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Harvard Law memorial honors slaves owned by school’s founder

CAMBRIDGE, Mass. (AP) — Harvard Law School has installed a memorial honoring slaves who were owned by one of the school’s founders.

The large stone memorial’s plaque says it honors “the enslaved whose labor created wealth that made possible the founding of Harvard Law School.”

It also says, “May we pursue the highest ideals of law and justice in their memory.”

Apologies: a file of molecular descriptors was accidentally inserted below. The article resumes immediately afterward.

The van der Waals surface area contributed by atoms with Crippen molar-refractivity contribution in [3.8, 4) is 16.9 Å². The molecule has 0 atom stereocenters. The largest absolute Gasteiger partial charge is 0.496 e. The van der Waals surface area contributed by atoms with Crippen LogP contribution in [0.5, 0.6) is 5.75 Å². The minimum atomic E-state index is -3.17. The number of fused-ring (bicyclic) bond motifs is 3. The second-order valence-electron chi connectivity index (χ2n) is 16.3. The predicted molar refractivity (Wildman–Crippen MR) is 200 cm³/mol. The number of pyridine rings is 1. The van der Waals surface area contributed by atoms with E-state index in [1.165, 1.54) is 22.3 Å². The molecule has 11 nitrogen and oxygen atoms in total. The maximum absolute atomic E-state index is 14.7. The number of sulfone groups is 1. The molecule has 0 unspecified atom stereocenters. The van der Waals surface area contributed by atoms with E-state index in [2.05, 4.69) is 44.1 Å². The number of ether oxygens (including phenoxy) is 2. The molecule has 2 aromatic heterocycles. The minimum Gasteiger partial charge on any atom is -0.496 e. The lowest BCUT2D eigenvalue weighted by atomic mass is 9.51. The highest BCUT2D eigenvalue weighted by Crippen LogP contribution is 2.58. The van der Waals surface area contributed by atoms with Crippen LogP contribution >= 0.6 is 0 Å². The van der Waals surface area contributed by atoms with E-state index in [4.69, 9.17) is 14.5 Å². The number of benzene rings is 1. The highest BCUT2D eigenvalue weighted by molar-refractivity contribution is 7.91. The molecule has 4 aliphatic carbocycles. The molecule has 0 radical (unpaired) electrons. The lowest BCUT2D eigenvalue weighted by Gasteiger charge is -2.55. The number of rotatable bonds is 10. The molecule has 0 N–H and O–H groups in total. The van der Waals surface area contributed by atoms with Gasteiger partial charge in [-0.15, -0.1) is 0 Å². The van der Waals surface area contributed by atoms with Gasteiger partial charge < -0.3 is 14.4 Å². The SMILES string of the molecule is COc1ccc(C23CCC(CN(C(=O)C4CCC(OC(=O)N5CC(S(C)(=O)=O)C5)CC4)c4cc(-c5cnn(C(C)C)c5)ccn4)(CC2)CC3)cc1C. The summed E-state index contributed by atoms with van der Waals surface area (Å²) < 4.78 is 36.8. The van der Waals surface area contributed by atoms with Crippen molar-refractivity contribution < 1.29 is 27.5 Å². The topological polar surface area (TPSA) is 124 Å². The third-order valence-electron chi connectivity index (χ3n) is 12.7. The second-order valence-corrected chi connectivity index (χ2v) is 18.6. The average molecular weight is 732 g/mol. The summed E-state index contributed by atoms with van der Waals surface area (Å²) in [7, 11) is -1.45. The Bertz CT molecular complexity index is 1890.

The school was founded in 1817 with money from Isaac Royall Jr., whose wealth came from slave labor on a sugar plantation in Antigua and a Massachusetts farm.

Law dean John Manning said at Tuesday’s unveiling that “to be true to our complicated history, we must also shine a light on what we are not proud of.”

The school last year abandoned a shield modeled after Royall’s family crest after students protested.

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